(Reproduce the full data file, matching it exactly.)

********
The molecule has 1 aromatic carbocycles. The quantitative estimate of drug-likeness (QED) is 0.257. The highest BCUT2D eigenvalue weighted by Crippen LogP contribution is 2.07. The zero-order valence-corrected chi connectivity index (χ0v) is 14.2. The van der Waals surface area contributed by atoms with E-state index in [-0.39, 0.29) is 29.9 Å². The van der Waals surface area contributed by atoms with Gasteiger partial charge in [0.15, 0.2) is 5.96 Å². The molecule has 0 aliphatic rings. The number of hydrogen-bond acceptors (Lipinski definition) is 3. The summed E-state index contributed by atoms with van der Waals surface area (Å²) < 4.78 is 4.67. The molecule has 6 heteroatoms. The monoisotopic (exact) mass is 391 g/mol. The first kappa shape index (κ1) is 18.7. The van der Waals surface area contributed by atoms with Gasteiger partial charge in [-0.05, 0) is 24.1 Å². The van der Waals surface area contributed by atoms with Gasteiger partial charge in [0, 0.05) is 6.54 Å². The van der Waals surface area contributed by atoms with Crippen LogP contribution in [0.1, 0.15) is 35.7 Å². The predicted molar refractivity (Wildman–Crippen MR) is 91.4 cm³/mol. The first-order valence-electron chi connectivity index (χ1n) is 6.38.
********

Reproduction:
The molecule has 1 aromatic carbocycles. The quantitative estimate of drug-likeness (QED) is 0.257. The highest BCUT2D eigenvalue weighted by Crippen LogP contribution is 2.07. The zero-order valence-corrected chi connectivity index (χ0v) is 14.2. The van der Waals surface area contributed by atoms with E-state index in [-0.39, 0.29) is 29.9 Å². The van der Waals surface area contributed by atoms with Gasteiger partial charge in [0.15, 0.2) is 5.96 Å². The molecule has 0 aliphatic rings. The number of hydrogen-bond acceptors (Lipinski definition) is 3. The summed E-state index contributed by atoms with van der Waals surface area (Å²) < 4.78 is 4.67. The molecule has 6 heteroatoms. The monoisotopic (exact) mass is 391 g/mol. The first kappa shape index (κ1) is 18.7. The van der Waals surface area contributed by atoms with Gasteiger partial charge in [-0.05, 0) is 24.1 Å². The van der Waals surface area contributed by atoms with Gasteiger partial charge in [0, 0.05) is 6.54 Å². The van der Waals surface area contributed by atoms with Crippen LogP contribution in [0.1, 0.15) is 35.7 Å². The predicted molar refractivity (Wildman–Crippen MR) is 91.4 cm³/mol. The first-order valence-electron chi connectivity index (χ1n) is 6.38.